Let me be the first to say that speaking Spanish is an asset here. While they do have the ever-useful “point and grunt” picture menus, speaking English to your waitress will only result in confusion on both sides. If you don’t speak Spanish, take a friend who does. If you have nothing but gringo friends, you can always fall back on the aforementioned “point and grunt” technique. The good news? “Coca-Cola” knows no language barriers, so you can at least get yourself a soft drink. Personally, I recommend their ice cold, creamy horchata.
Tacos Del Julio doesn’t bring chips and salsa to your table, as does nearly every other Mexican restaurant in town. In a refreshing change of pace, they bring you a steaming hot bowl of the most delicious charro beans you’ve ever eaten. The broth is velvety and almost bisque-like — nothing like any charro broth I’ve ever encountered — and the beans are perfectly seasoned. When you’re eating it, you get the feeling that they’ve been cooking for days to get just the right texture and flavor. If you like yours hot (like me), feel free to add a splash or two of the green sauce that’s delivered to your table in an inconspicuous mustard squeeze bottle.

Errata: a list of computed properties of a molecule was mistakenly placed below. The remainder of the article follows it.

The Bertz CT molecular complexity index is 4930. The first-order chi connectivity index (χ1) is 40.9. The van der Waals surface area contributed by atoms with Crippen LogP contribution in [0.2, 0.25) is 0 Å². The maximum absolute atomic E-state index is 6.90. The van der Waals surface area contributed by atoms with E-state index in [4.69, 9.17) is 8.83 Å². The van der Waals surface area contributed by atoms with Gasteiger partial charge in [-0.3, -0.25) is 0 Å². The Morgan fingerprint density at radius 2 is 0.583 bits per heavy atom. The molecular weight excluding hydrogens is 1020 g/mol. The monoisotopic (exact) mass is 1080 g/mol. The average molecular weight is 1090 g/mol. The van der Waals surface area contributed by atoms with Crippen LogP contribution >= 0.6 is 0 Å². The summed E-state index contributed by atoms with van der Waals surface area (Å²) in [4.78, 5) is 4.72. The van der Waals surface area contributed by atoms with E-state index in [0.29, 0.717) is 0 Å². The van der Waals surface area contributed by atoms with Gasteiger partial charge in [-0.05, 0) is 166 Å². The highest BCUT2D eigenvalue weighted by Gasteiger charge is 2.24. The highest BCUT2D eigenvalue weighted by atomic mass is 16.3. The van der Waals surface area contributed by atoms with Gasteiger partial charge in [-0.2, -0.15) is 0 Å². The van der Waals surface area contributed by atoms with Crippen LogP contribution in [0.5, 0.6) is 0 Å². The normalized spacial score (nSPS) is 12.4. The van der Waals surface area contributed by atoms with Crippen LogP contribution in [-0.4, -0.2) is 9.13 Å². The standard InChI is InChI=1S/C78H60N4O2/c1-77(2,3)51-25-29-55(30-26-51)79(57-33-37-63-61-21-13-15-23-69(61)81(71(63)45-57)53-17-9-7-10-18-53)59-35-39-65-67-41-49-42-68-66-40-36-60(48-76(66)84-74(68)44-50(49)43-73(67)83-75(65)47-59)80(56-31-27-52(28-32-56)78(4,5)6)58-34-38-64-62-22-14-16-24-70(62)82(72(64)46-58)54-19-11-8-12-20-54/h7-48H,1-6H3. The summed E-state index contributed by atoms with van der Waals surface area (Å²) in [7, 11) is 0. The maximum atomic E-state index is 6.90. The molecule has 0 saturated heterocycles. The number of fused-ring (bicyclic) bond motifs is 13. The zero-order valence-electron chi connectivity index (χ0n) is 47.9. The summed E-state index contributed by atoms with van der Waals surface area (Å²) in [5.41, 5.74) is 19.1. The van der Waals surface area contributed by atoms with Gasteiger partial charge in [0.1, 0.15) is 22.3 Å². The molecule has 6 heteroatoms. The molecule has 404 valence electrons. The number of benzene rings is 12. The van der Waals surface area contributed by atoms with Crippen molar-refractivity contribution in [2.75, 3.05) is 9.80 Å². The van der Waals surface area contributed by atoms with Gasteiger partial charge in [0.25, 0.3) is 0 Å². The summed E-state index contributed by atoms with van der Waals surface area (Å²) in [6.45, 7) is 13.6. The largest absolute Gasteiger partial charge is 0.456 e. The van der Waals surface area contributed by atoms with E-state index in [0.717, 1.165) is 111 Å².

For the main course, you can go one of two ways: a taco or two, which will more than fill you up, or a platter. Be warned, however, that the platters of food are enormous. The platters also come with a hearty side of crispy on the outside, soft on the inside papas fritas instead of rice and/or beans. These papas fritas are more akin to our skillet potatoes, however — not the “French fries” that normally come to mind when you hear “papas fritas.” A generous portion of the tangy, tamarind-inspired red sauce (which is strangely devoid of heat despite the numerous jalapeño seeds it contains — or maybe I just don’t taste “hot” anymore) on top and you’re good to go.